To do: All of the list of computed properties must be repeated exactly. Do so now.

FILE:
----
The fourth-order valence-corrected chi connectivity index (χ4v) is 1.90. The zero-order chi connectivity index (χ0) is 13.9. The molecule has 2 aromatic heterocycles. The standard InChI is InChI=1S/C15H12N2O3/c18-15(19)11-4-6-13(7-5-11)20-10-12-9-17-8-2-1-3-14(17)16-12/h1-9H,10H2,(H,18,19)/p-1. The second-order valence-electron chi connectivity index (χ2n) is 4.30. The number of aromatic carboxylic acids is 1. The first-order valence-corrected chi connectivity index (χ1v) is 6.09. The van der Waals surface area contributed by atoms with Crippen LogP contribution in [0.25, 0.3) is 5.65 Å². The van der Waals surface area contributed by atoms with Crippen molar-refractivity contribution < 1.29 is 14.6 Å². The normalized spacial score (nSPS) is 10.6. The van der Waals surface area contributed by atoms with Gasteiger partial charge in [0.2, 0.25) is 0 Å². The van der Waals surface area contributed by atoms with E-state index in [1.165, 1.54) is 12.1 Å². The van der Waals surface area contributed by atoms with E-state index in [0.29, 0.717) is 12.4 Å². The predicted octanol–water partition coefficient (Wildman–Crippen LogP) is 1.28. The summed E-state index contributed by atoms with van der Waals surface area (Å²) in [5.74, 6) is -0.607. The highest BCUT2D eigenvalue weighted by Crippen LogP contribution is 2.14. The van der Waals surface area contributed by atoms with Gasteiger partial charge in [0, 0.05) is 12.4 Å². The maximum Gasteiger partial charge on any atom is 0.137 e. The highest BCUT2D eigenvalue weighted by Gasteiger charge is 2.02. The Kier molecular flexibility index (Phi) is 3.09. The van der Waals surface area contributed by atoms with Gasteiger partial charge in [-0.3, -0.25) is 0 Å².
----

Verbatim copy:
The fourth-order valence-corrected chi connectivity index (χ4v) is 1.90. The zero-order chi connectivity index (χ0) is 13.9. The molecule has 2 aromatic heterocycles. The standard InChI is InChI=1S/C15H12N2O3/c18-15(19)11-4-6-13(7-5-11)20-10-12-9-17-8-2-1-3-14(17)16-12/h1-9H,10H2,(H,18,19)/p-1. The second-order valence-electron chi connectivity index (χ2n) is 4.30. The number of aromatic carboxylic acids is 1. The first-order valence-corrected chi connectivity index (χ1v) is 6.09. The van der Waals surface area contributed by atoms with Crippen LogP contribution in [0.25, 0.3) is 5.65 Å². The van der Waals surface area contributed by atoms with Crippen molar-refractivity contribution < 1.29 is 14.6 Å². The normalized spacial score (nSPS) is 10.6. The van der Waals surface area contributed by atoms with Gasteiger partial charge in [0.2, 0.25) is 0 Å². The van der Waals surface area contributed by atoms with E-state index in [1.165, 1.54) is 12.1 Å². The van der Waals surface area contributed by atoms with E-state index in [0.29, 0.717) is 12.4 Å². The predicted octanol–water partition coefficient (Wildman–Crippen LogP) is 1.28. The summed E-state index contributed by atoms with van der Waals surface area (Å²) in [5.74, 6) is -0.607. The highest BCUT2D eigenvalue weighted by Crippen LogP contribution is 2.14. The van der Waals surface area contributed by atoms with Gasteiger partial charge in [0, 0.05) is 12.4 Å². The maximum Gasteiger partial charge on any atom is 0.137 e. The highest BCUT2D eigenvalue weighted by Gasteiger charge is 2.02. The Kier molecular flexibility index (Phi) is 3.09. The van der Waals surface area contributed by atoms with Gasteiger partial charge in [-0.3, -0.25) is 0 Å².